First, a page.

Strummer Documentary Due

Filmmaker follows former Clash singer out on the road

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An extra pair of eyes is on Joe Strummer this fall, as filmmaker Dick Rude lenses a documentary of the former Clash guitarist's fall tour with his latest band, Joe Strummer and the Mescaleros.

"I called up Joe a couple months ago," says Rude, whose previous credits include video work with the Red Hot Chili Peppers and Blonde Redhead. "I said, 'Let me come over and bother you and film you sitting around the bonfire at night at your farm in Somerset and get your spoutings on life.' And he said, 'Well, maybe you better find somebody else more interesting.' And then while he was recording this record he suggested maybe I'd like to film the tour."

Rude's fifteen-year association with Strummer began just before shooting Straight to Hell, a film co-written by Rude and featuring Strummer and a then-unknown Courtney Love. Given extensive access for the new project, Rude said the hour-long documentary will blend live clips with footage from interviews, TV and radio promotional appearances.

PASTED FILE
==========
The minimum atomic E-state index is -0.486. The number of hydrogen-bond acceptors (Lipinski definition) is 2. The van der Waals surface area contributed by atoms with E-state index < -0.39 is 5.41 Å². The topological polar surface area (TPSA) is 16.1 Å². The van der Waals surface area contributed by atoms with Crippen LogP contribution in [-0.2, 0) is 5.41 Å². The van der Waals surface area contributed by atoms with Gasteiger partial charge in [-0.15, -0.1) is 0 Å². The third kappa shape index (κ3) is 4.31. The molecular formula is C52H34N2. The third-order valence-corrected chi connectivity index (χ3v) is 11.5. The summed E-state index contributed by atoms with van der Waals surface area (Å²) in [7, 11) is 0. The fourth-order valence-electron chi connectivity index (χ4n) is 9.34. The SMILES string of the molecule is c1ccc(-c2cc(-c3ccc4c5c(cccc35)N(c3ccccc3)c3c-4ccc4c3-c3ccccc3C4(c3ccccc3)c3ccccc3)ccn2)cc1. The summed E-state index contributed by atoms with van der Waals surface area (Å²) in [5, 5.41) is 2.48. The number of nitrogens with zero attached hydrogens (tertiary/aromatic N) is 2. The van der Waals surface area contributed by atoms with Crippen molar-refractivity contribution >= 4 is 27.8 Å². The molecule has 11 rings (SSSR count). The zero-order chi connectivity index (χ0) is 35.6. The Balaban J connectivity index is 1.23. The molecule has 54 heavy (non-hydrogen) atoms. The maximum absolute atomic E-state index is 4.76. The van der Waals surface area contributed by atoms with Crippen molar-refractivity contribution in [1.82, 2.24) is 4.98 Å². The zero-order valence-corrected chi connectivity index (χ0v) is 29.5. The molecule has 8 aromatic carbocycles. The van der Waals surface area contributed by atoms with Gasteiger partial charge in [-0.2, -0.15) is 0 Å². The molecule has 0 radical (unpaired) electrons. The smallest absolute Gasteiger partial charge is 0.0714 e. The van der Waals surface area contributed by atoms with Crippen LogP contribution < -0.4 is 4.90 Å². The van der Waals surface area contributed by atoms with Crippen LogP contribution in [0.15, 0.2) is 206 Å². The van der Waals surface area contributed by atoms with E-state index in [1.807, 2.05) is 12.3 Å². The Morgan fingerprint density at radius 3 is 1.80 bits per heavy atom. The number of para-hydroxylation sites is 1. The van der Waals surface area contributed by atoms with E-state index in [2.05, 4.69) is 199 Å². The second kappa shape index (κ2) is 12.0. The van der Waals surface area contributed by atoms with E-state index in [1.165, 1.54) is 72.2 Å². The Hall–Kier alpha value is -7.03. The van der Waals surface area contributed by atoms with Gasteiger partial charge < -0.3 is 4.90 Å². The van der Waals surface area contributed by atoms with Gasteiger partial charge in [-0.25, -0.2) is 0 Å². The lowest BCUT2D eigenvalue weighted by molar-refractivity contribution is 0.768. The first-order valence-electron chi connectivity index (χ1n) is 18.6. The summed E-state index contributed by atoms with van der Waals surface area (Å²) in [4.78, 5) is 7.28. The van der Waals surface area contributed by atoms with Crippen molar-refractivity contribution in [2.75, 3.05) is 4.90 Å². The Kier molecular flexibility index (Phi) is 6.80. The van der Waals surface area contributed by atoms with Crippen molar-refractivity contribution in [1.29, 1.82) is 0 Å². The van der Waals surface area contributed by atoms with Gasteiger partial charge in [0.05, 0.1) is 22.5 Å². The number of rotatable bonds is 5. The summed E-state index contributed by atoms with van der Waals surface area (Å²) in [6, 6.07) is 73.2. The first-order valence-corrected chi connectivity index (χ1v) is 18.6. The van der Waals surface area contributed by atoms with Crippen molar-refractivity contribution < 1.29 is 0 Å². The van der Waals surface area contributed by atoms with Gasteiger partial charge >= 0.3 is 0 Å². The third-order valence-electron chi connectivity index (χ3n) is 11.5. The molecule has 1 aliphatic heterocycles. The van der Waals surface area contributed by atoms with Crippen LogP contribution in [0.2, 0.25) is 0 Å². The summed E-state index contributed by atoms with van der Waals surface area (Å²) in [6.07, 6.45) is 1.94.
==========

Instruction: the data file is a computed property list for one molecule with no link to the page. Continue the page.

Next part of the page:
Rude was drawn to the project in part because of the relationship Strummer has with his latest lineup. "He's found a band he's truly comfortable with and that audiences relate to," Rude says. "There's an obvious chemistry there that he hasn't been able to achieve since he left the Clash. He really believes in the current incarnation of the band and getting out on the road. Hopefully it will be a vehicle for him to be able to be popular again in a radio airplay kind of way."

Expected to hit stores by the end of 2002, Rude's documentary comes at a time when Strummer seems to have hit stride once more, after hibernating through most of the Nineties, doing some soundtrack work and recording only occasionally. Having released a pair of albums in the last couple years, including this year's Global A Go-Go, Strummer says that he's felt more focused of late.

"Sometimes I'm still wandering around lost, but I have noticed that the benefit of hindsight, if there is any, is that you can see what trees not to bark up, because you've barked up them before," Strummer says. "I find it more enjoyable to work now, because I can say, 'Don't go down there -- I've been down there and it's a cul de sac."